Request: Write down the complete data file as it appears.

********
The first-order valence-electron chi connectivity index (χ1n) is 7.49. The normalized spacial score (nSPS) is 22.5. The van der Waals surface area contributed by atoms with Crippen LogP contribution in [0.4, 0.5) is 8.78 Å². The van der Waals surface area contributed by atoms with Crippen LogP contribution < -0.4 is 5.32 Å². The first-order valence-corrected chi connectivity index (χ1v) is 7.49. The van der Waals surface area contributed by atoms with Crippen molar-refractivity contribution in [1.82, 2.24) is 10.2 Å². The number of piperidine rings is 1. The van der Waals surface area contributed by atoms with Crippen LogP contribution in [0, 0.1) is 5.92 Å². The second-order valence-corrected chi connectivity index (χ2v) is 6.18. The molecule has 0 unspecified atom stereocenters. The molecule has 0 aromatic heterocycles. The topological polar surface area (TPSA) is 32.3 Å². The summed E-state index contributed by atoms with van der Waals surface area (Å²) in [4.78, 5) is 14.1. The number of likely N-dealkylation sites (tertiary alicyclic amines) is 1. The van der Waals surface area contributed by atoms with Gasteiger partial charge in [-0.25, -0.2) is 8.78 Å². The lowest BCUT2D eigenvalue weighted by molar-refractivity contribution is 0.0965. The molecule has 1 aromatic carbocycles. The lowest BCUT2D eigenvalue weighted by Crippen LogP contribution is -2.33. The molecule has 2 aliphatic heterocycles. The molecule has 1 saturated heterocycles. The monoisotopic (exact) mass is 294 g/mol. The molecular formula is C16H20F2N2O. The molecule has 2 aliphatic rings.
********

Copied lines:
The first-order valence-electron chi connectivity index (χ1n) is 7.49. The normalized spacial score (nSPS) is 22.5. The van der Waals surface area contributed by atoms with Crippen LogP contribution in [0.4, 0.5) is 8.78 Å². The van der Waals surface area contributed by atoms with Crippen LogP contribution < -0.4 is 5.32 Å². The first-order valence-corrected chi connectivity index (χ1v) is 7.49. The van der Waals surface area contributed by atoms with Crippen molar-refractivity contribution in [1.82, 2.24) is 10.2 Å². The number of piperidine rings is 1. The van der Waals surface area contributed by atoms with Crippen LogP contribution in [0, 0.1) is 5.92 Å². The second-order valence-corrected chi connectivity index (χ2v) is 6.18. The molecule has 0 unspecified atom stereocenters. The molecule has 0 aromatic heterocycles. The topological polar surface area (TPSA) is 32.3 Å². The summed E-state index contributed by atoms with van der Waals surface area (Å²) in [4.78, 5) is 14.1. The number of likely N-dealkylation sites (tertiary alicyclic amines) is 1. The van der Waals surface area contributed by atoms with Gasteiger partial charge in [-0.25, -0.2) is 8.78 Å². The lowest BCUT2D eigenvalue weighted by molar-refractivity contribution is 0.0965. The molecule has 1 aromatic carbocycles. The lowest BCUT2D eigenvalue weighted by Crippen LogP contribution is -2.33. The molecule has 2 aliphatic heterocycles. The molecule has 1 saturated heterocycles. The monoisotopic (exact) mass is 294 g/mol. The molecular formula is C16H20F2N2O. The molecule has 2 aliphatic rings.